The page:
Charles Darwin and the Human Face of Science

By Finneran, Kevin | Issues in Science and Technology, Winter 2010 | Go to article overview

Charles Darwin and the Human Face of Science


Finneran, Kevin, Issues in Science and Technology


The latest success in Charles Darwin's victory lap marking his 200th birthday and the 150th anniversary of the publication of On the Origin of Species is a starring role in a major motion picture. Creation, a film by Jon Amiel starring real-life husband and wife Paul Bettany and Jennifer Connelly as Charles and Emma Darwin will open in the United States in January. In what might be a relief to those who have taken their own voyage of the Beagle through a seemingly nonstop series of Darwin conferences and symposia, the film focuses not on the science itself, though there is a little of that, or the religious opposition to Darwin's ideas, though that theme does appear in the context of Charles's relationship with Emma, but on the personal demons with which Darwin must wrestle before he can write and publish his groundbreaking book.

The movie, which is based in part on the book Annie's Box by Darwin's great great grandson Randall Keynes, is a highly dramatized and somewhat fictionalized treatment of this period of Darwin's life. This is not the elder sage Darwin with the biblical beard, but a 40-something Darwin wracked by grief and guilt over the death of his 10-year-old daughter Annie, plagued by mysterious physical and psychological ailments, uncertain about his relationship with his wife, and anxious about the inevitable conflict between his scientific findings and the religious orthodoxy of the day. The drama revolves less around the evidence and analysis of the science than around Darwins sanity and his ability to put his ideas into a book.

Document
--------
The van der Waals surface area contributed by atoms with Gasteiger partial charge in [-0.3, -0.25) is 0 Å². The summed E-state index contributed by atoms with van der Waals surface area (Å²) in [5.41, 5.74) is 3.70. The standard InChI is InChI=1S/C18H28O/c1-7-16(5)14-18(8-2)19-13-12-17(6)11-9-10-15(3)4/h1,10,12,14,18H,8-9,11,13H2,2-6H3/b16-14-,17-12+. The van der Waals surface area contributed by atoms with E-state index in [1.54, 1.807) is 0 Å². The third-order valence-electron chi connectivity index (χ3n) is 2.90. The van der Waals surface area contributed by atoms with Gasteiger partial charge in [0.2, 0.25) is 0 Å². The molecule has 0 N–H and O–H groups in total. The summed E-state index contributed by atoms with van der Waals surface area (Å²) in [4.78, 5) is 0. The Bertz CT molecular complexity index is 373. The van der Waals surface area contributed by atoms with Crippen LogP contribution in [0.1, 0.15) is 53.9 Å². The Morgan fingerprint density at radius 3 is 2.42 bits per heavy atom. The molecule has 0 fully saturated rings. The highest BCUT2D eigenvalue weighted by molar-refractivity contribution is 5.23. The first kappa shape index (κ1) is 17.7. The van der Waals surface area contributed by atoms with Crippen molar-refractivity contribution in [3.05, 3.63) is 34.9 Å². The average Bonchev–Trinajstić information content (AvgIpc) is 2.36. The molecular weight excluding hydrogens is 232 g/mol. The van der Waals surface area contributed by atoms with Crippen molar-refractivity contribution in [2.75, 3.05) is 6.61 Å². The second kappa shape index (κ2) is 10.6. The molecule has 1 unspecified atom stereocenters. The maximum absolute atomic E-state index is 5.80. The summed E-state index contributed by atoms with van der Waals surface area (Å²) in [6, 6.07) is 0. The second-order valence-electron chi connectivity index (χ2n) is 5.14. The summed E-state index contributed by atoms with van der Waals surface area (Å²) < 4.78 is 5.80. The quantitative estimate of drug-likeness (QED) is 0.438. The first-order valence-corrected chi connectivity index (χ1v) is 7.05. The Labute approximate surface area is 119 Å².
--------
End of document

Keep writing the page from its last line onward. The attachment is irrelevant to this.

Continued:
Fellow scientists Joseph Hooker (Benedict Cumberbatch) and Thomas Huxley (Toby Jones) make brief appearances, encouraging Darwin to finish and publish his book. Huxley is portrayed as a latter-day Richard Dawkins, eager to take on the religious leaders who put beliefs before scientific evidence. His one brief outburst will provide vicarious thrills for many defenders of evolution who secretly yearn to lash out at religious anti-intellectualism. In exhorting Darwin to publish his findings and advance the cause of rigorous science, Huxley spews his venom: "Clearly the almighty cannot claim to have authored every species in under a week. You've killed God, sir. And I for one say good riddance to the vindictive old bugger. ... Science is at war with religion, and when we win, we'll finally be rid of those damned archbishops and their threats of eternal punishment."

For those of us who want to see science become a more integral part of the culture and to have scientists perceived as human beings, Creation demonstrates that, as always, one must be careful what one wishes for. We want science to be perceived as an ordinary human activity conducted by flesh-and-blood people, but that sometimes means that we want scientists to be seen reading bedtime stories to their kids, attending football games, doing the laundry. It's easy to object to the caricature of the mad or impersonal scientist, but what about the philandering, neurotic, egocentric, greedy, abusive, or racist scientist? You can be sure that if we have more scientists in movies and TV, we will have more unlikable scientists. Just look at the Mozart of Amadeus, or any number of artists, novelists, and musicians that appear in film and fiction.

The Darwin who appears in Creation is not a repulsive figure, but he is a flawed human being who is certainly not a model of mental stability. He is not unfeeling, but his overwrought feelings clearly damage his relationships with his wife and children. In the film, his psychological tensions threaten to prevent him from publishing his landmark book. …

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